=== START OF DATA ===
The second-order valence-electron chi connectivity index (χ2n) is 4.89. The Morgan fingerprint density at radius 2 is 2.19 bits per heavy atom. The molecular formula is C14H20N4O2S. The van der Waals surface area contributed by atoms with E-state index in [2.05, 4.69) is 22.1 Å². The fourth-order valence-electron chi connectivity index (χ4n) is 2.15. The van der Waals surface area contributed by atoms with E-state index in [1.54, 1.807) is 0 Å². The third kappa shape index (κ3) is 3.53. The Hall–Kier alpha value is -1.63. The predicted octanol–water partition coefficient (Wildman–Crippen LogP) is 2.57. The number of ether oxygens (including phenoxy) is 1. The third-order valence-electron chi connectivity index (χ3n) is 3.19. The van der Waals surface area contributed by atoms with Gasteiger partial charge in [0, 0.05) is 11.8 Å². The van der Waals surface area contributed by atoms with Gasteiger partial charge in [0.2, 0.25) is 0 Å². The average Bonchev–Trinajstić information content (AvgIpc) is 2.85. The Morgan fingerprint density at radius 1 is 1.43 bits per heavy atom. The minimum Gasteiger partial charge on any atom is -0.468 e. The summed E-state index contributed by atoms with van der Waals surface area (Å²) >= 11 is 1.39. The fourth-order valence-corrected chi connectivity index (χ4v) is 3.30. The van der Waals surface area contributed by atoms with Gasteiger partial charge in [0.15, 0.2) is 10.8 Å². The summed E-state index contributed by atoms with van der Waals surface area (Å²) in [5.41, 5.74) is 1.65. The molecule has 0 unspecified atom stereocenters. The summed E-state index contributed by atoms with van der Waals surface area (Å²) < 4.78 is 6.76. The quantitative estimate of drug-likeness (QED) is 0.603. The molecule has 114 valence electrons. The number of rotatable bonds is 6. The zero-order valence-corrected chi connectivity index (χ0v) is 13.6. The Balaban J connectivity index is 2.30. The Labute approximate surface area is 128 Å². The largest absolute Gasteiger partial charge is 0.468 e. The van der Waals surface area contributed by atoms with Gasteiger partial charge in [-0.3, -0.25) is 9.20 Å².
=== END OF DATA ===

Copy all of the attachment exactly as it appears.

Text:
The second-order valence-electron chi connectivity index (χ2n) is 4.89. The Morgan fingerprint density at radius 2 is 2.19 bits per heavy atom. The molecular formula is C14H20N4O2S. The van der Waals surface area contributed by atoms with E-state index in [2.05, 4.69) is 22.1 Å². The fourth-order valence-electron chi connectivity index (χ4n) is 2.15. The van der Waals surface area contributed by atoms with E-state index in [1.54, 1.807) is 0 Å². The third kappa shape index (κ3) is 3.53. The Hall–Kier alpha value is -1.63. The predicted octanol–water partition coefficient (Wildman–Crippen LogP) is 2.57. The number of ether oxygens (including phenoxy) is 1. The third-order valence-electron chi connectivity index (χ3n) is 3.19. The van der Waals surface area contributed by atoms with Gasteiger partial charge in [0, 0.05) is 11.8 Å². The van der Waals surface area contributed by atoms with Gasteiger partial charge in [0.2, 0.25) is 0 Å². The average Bonchev–Trinajstić information content (AvgIpc) is 2.85. The Morgan fingerprint density at radius 1 is 1.43 bits per heavy atom. The minimum Gasteiger partial charge on any atom is -0.468 e. The summed E-state index contributed by atoms with van der Waals surface area (Å²) >= 11 is 1.39. The fourth-order valence-corrected chi connectivity index (χ4v) is 3.30. The van der Waals surface area contributed by atoms with Gasteiger partial charge in [0.15, 0.2) is 10.8 Å². The summed E-state index contributed by atoms with van der Waals surface area (Å²) in [5.41, 5.74) is 1.65. The molecule has 0 unspecified atom stereocenters. The summed E-state index contributed by atoms with van der Waals surface area (Å²) < 4.78 is 6.76. The quantitative estimate of drug-likeness (QED) is 0.603. The molecule has 114 valence electrons. The number of rotatable bonds is 6. The zero-order valence-corrected chi connectivity index (χ0v) is 13.6. The Balaban J connectivity index is 2.30. The Labute approximate surface area is 128 Å². The largest absolute Gasteiger partial charge is 0.468 e. The van der Waals surface area contributed by atoms with Gasteiger partial charge in [-0.3, -0.25) is 9.20 Å².